How to create a customer service culture

After years of status quo, it may seem overwhelming for hospitals to create the service culture of an Amazon or a Marriott. One approach is to break the patient experience into manageable chunks and focus on critical pieces first. The most obvious common thread running through your patient-facing processes, and the one that will make or break your customer service reputation, is people.

Whether interacting with patients in person or on the phone, your patient access staff must bring their A-game at all times. That means hiring efficient, knowledgeable, reliable and compassionate people who not only know healthcare, but have a natural instinct for patient satisfaction. At McKesson, we’re seeing hospitals and providers who struggle to find the right people, or are too busy to handle high call volume, turn to remote call centers. Already, about two-thirds of U.S. hospitals use call centers to support patients, some of which are outsourced. This is a great solution, provided it meets your criteria for quality, efficiency and those “soft skills” mentioned earlier.

Choosing a call center partner

There are many important considerations when choosing a healthcare call center. Here are six things a call center should provide:

  1. Regular, ongoing training for representatives
    Pick a medical call center that insists on excellence and continual improvement. They listen to calls and score representatives on workflow, protocols and qualitative measures.
  2. A connection to your organization.
    Successful medical call centers inspire representatives’ pride in your hospital and turn “them” into “us.” Find a provider who learns your demeanor and preferences and takes that information back to the team.
  3. Familiar language.
    Everyone is more comfortable talking to people who speak their language. Look for a medical call center with translation services and staff fluent in languages your callers are likely to speak.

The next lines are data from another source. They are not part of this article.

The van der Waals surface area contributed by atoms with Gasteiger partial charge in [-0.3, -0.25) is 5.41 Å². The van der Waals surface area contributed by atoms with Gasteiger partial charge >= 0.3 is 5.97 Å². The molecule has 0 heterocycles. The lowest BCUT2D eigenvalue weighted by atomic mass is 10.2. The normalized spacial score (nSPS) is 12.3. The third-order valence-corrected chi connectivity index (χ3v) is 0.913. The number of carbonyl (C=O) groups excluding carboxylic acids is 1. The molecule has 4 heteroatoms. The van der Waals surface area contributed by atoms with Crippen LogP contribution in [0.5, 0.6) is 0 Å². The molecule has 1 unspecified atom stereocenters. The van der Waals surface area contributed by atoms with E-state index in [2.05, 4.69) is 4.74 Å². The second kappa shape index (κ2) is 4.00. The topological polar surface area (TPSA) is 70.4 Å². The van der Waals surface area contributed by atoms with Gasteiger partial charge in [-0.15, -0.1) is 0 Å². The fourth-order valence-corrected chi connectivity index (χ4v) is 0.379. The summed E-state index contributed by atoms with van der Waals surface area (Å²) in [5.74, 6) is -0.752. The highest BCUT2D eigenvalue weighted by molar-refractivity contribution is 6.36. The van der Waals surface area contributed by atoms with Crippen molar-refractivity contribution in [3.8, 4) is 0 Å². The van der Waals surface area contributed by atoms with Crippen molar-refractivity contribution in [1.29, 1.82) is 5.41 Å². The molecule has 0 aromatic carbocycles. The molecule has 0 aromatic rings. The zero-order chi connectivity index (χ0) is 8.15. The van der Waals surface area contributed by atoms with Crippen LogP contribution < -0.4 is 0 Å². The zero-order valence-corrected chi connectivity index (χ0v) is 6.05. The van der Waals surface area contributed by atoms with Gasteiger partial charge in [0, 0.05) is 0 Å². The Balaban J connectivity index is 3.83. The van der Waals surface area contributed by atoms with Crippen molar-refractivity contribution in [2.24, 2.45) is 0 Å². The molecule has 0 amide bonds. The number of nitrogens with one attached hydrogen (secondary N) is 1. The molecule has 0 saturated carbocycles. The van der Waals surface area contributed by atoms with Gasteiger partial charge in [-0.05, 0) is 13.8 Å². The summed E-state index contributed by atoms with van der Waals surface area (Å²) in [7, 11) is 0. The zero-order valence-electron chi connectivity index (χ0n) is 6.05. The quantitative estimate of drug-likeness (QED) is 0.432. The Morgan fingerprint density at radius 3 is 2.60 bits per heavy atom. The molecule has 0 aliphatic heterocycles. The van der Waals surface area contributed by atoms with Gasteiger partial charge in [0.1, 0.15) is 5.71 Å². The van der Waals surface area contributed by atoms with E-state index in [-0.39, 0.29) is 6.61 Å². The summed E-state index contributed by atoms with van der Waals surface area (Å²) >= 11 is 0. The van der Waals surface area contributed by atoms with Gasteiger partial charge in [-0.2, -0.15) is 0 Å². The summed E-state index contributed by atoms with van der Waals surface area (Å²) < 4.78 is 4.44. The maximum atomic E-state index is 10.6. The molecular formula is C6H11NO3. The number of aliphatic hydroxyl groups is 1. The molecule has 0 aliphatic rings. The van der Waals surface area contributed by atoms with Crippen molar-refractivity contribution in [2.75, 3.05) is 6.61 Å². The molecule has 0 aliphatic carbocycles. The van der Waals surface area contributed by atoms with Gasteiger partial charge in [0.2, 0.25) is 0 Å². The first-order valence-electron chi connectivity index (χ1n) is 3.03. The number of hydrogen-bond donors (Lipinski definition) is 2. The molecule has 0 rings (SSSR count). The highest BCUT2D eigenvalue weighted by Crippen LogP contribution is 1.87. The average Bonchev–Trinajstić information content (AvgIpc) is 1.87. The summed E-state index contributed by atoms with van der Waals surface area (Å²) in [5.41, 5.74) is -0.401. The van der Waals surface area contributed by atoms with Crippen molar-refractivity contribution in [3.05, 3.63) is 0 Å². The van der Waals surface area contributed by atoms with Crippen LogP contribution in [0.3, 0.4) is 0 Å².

4. A culture of encouragement, respect and appreciation.
    Find a call center where the representatives feel valued. They’ll turn over less and work harder to make your patients feel that way too.
  5. Outgoing calls from real people.
    Humans always trump robocalls, as many people delete or hang up on automated recordings rather than listen to them. Make sure there’s an alternative to automation.
  6. Healthcare expertise.
    Seek a partner who can provide call center services across a wide range of hospital and provider functions. Make sure representatives can quickly determine what kind of help each patient needs and either provide the assistance or know who else can.

The right call center representatives and other patient access staff can go a long way to move your hospital toward Amazon, Marriott and Southwest Airlines on the customer service continuum. Outsourcing your call center to McKesson Business Performance Services can help you improve patient satisfaction scores while optimizing revenue and increasing efficiency.

McKesson Business Performance Services provides healthcare organizations as much – or as little – help as they need to optimize all areas of the revenue cycle, including patient access, coding, charge capture, compliance, medical billing and accounts receivable management. Learn more about our patient access services and how we can help you grow revenue and maintain positive cash flow.

1“Patients' No. 1 complaint? Front-desk staff,” by Kelly Gooch, April 26, 2016, Becker’s Hospital Review, http://www.beckershospitalreview.com/hospital-management-administration/patients-no-1-complaint-front-desk-staff.html?platform=hootsuite

Keith Slater

About the author

As our Vice President of Patient Access Services, Keith Slater oversees the services strategy for our Patient Access business initiatives for hospitals, health systems and physician practices.  With 27 years experience exclusively in the healthcare vendor and services space, Keith has held executive roles at companies such as MED3OOO (pre-McKesson acquisition), Elsevier Clinical Solutions, Henry Schein and Misys Healthcare Systems with key roles in helping providers optimize their operations through technology and service excellence.